Skip to main content

Looking at "Discrepant Scores"

Several years ago, The College Board produced a study of "discrepant performance," after studying about 150,000 students and their freshman-year grades in college.  If you want to see the study, you can get a pdf of it here. The title, of course, is interesting. (And before we get too deep, it's important to note that these are old SAT scores, in case you think the new test is better and want to argue that point, nice tight concordance between the old and the new notwithstanding.)

Discrepant performance is defined as standardized test scores that are inconsistent with a student's academic performance in high school.  The distributions of scores and grades were normalized, and then each student's z-score on tests was compared to their z-score on grades.  Just under two-thirds of students had scores and grades that were consistent, and we don't need to talk too much more about them.

The most interesting thing is the other one third of students: Those whose grades were higher than their tests (High GPA) and those whose tests were higher than their grades (High SAT).  Each group was about one-sixth (17.5%) of the sample.

Back to The College Board presentation for a moment.  It suggests that high testers with low grades are a better risk than low testers with high grades, but it also says grades are a better predictor by themselves than tests.  That's not statistically impossible, of course, but it does seem curious.  And it does fly in the face of both my experience and conventional wisdom regarding the best way to make admissions decisions; I think most admissions officers believe high tests/low grades are the weaker bet of the two extremes.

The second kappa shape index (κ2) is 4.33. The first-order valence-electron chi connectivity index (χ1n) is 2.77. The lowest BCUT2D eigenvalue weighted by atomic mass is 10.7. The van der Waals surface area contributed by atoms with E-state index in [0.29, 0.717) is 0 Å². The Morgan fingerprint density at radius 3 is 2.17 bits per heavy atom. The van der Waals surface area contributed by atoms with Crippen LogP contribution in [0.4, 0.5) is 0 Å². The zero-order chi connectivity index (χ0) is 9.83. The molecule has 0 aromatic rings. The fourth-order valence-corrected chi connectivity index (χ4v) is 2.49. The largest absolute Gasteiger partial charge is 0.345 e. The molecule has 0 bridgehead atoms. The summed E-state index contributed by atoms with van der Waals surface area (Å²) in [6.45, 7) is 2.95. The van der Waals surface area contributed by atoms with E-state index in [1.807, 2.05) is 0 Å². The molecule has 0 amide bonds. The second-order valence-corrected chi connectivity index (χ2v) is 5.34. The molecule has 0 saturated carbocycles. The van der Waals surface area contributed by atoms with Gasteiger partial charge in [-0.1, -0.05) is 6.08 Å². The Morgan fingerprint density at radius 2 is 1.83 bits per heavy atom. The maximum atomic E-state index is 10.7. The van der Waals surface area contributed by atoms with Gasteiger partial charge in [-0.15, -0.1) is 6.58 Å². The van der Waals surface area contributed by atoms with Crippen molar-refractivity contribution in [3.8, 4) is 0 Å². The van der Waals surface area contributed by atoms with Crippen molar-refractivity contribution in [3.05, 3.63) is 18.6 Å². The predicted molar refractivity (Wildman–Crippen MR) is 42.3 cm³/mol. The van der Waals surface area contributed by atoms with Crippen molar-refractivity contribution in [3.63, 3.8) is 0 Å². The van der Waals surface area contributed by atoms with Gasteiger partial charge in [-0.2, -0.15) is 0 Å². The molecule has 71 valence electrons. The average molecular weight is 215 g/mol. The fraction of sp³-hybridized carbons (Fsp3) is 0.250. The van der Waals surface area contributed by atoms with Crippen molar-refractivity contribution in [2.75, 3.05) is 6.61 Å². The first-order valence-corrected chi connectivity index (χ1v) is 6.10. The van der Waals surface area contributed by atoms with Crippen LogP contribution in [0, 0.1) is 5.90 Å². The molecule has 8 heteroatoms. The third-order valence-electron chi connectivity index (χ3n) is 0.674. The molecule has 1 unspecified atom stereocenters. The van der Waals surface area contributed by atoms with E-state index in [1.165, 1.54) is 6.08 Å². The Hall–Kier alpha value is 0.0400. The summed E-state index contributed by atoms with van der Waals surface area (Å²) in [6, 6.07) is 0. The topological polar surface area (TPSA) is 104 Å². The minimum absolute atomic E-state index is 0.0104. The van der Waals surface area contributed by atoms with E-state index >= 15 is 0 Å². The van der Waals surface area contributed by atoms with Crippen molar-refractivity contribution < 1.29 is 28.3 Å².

But let's go with that for a minute.  And let's ask why it might be true. But first, let's argue with what little methodology is presented here in this study.  A lot of the conceptual problem in predicting human performance, of course, comes from our own arrogance: In this case, the belief that a limited number of pre-college factors represent the sum total of factors affecting freshman grades.  How limited, in this case?  Two.

If you really wanted to get a good model to predict freshman performance, you'd look at a lot of factors: Family income, parental attainment, ethnicity of the student vis-à-vis the student body and vis-à-vis the high school they came from, just to name a few.  All of those factors are important, and what we find is that students from lower-income families whose parents didn't go to college, and who feel out of place in the college they've enrolled have some struggles.  I don't see any of these factors controlled for in this analysis (if I'm wrong I'll be happy to correct it.)

You can see the table of how discrepant performance breaks out, but you can you really see it?  Let me draw you a picture.  On this chart, (which shows only the students with discrepant performance), the light blue bar on the left chart shows the number of students with high tests and lower GPA (High SAT); the orange bar on the left chart show the number of students with low tests and high GPA (High GPA).  Hover over the bars to see how many there are.  One the right chart, the mauve colored bar shows what percentage of each group had high SAT. (The ones The College Board says you should give the breaks to).

Surprise: Guess who tends to have higher grades and lower scores?  Women (who get better grades at every level of education than me, by the way); poorer students; students from underrepresented ethnic groups, and students whose parents have less education.  This narrative plays smoothly into the prevailing wisdom of 1930, which suggested they just were not suited for higher education, and which some people still seem to believe.

Who has higher scores and lower grades? Men, white and Asian students, wealthier students, and children of well educated parents.  And The College Board statistics tell you these are the students you should give a break to in the admissions process because they did better on a three-hour test.  You see, in the simple approach, only SAT scores and GPA determine your college performance, and it's not at all affected by how much you have to work, or worry about money, or spend time figuring out how college operates, or whether you belong there.  So keep giving the white guys the break.